Two out of five Japanese submarines actually made it into Pearl Harbor

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Two out of five Japanese submarines actually made it into Pearl Harbor


Midget class submarine no.19 grounded on Oahu beach.

Midget class submarine no.19 grounded on Oahu beach.


The Type A Ko-hyoteki class was a special class of Japanese midget submarines operated by the Imperial Japanese Navy during the Pacific War. The submarines formed part of the secret weapons of the Imperial Japanese Navy and, therefore, they did not have own names. They were often called by the hull number of the mother submarine. Thus, the midget transported by I-19-class submarine was known as I-19’s boat, or “I-19tou”. Tou means “tokubetsu” (special)

During the special attack on Pearl Harbor, five of these boats tried to enter into the Pearl Habor bay.  Two actually made it into the harbor.

The hull numbers of these midget submarines indicate that at least five I-class submarines, I-19, I-18, I-20, I-22 and I-16 were involved in the operation.

A 1/700 scale model of the I-19 submarine and the US Navy Wasp carrier.

First one: no.19 midget submarine

No.19 was captured with its pilot Kazuo Sakamaki where it grounded on the east side of Oahu.


Second one: no.18 midget submarine

A second Pearl Harbor midget submarine, No.18, was located by U.S. Navy divers off Keehi Lagoon east of the Pearl Harbor entrance on 13 June 1960.


Third one: no. 20 midget submarine

The third midget submarine was attacked by Ward (DD-139) at 6:37 a.m. on 7 December. This midget submarine No.20, was located in 400 meters of water five miles outside Pearl Harbor. This research was conducted by the University of Hawaii using a special research submersible on August 2002. More recently, another visit was performed by a Okeanos explorer ROV, on the 7th of December 2016, 75 years after it was sunk. The footage corresponding to that research is at the bottom of the page provided by Youtube channel of ABC news.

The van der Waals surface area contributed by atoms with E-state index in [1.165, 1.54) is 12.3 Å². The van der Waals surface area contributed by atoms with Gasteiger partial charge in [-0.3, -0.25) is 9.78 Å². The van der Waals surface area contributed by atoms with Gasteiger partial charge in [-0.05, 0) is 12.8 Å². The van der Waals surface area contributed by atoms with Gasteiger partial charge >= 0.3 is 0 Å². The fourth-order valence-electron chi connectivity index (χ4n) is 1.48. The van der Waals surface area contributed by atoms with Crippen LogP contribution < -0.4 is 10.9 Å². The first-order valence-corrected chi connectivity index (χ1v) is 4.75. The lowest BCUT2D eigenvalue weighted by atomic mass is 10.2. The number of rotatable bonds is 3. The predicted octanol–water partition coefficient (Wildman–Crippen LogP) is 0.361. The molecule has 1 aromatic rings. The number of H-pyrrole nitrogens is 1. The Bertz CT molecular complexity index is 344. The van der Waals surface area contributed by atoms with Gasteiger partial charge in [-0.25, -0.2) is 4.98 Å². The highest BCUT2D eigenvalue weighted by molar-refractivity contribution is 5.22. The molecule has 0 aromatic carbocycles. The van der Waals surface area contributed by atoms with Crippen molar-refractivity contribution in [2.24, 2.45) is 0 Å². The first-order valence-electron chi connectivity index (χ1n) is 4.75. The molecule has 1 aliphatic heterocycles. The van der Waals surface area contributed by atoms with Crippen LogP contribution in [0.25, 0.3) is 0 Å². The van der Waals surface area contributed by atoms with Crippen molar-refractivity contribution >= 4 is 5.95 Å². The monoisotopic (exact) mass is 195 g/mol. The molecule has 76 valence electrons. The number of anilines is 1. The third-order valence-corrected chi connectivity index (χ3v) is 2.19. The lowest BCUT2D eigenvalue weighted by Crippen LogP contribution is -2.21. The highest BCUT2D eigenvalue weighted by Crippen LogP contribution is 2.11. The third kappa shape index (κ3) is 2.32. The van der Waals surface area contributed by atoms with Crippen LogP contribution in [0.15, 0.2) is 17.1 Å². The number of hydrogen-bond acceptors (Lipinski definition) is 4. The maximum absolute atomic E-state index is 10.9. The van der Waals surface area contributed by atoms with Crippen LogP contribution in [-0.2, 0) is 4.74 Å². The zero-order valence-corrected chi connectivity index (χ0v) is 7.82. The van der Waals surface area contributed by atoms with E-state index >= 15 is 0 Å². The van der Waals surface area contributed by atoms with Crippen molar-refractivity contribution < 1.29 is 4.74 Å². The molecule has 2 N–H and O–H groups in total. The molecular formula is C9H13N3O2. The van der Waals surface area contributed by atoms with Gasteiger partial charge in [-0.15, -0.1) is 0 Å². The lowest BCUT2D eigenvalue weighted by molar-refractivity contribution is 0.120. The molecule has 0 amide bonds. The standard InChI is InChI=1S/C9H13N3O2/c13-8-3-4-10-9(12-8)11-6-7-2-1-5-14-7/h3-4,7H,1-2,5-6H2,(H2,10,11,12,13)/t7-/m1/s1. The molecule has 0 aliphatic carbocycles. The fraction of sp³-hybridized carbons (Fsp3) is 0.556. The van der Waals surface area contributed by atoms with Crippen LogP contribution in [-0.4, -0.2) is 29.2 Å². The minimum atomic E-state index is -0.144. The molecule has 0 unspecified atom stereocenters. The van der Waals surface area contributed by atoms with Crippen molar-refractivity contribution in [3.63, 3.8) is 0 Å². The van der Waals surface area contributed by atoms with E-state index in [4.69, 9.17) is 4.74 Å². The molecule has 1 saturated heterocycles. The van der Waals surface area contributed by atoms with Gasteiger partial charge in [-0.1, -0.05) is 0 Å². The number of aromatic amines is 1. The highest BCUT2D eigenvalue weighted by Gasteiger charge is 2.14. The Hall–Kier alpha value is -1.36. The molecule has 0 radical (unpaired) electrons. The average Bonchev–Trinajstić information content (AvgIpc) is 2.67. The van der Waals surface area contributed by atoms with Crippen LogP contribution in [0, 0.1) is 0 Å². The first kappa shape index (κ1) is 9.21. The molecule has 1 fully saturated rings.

Fourth one: no. 22 midget submarine

A fourth submarine, No.22, entered the harbor and fired its torpedoes at Curtiss (AV-4) and Monaghan (DD-354). In this attack, both of those torpedoes did not hit the targets. Some sources indicate that the torpedoes might have hit a dock at Pearl City and the shore of Ford Island. Eventually, the submarine was sunk by Monaghan at 8:43 a.m. on 7 December.


Fifth one: no. 16 midget submarine

In 2009, a combined research team organised by PBS Nova successfully identified the remains of the fifth midget sub. She was found outside the Pearl Harbor entrance. Her name corresponded to the no.16, the fifth Ko-Hyoteki midget submarine that participated in the attack. It was discovered in salvage from the wreckage of the West Loch Disaster of 1944, dumped three miles south of Pearl Harbor.  It is believed the fifth sub successfully entered Pearl, fired on Battleship Row, and escaped to the relative quiet of neighboring West Loch, where it was scuttled by the crew. Secret documents of the imperial Japanese Navy revealed that this was the orders they gave to the crew. First, fire againts targets and after that scuttle the submarine in a secure location.


See here the link with 1st Live Streamed of the Japanese submarine that never made it to Pearl Harbor. Video material is from NOAA and provided in Youtube by ABC News as follows:

1/700 Japanese Navy Mutsuki-class destroyer Kisaragi + midget submarine by Pit lord. Note the small size of the midget submarine compared to the destroyer.



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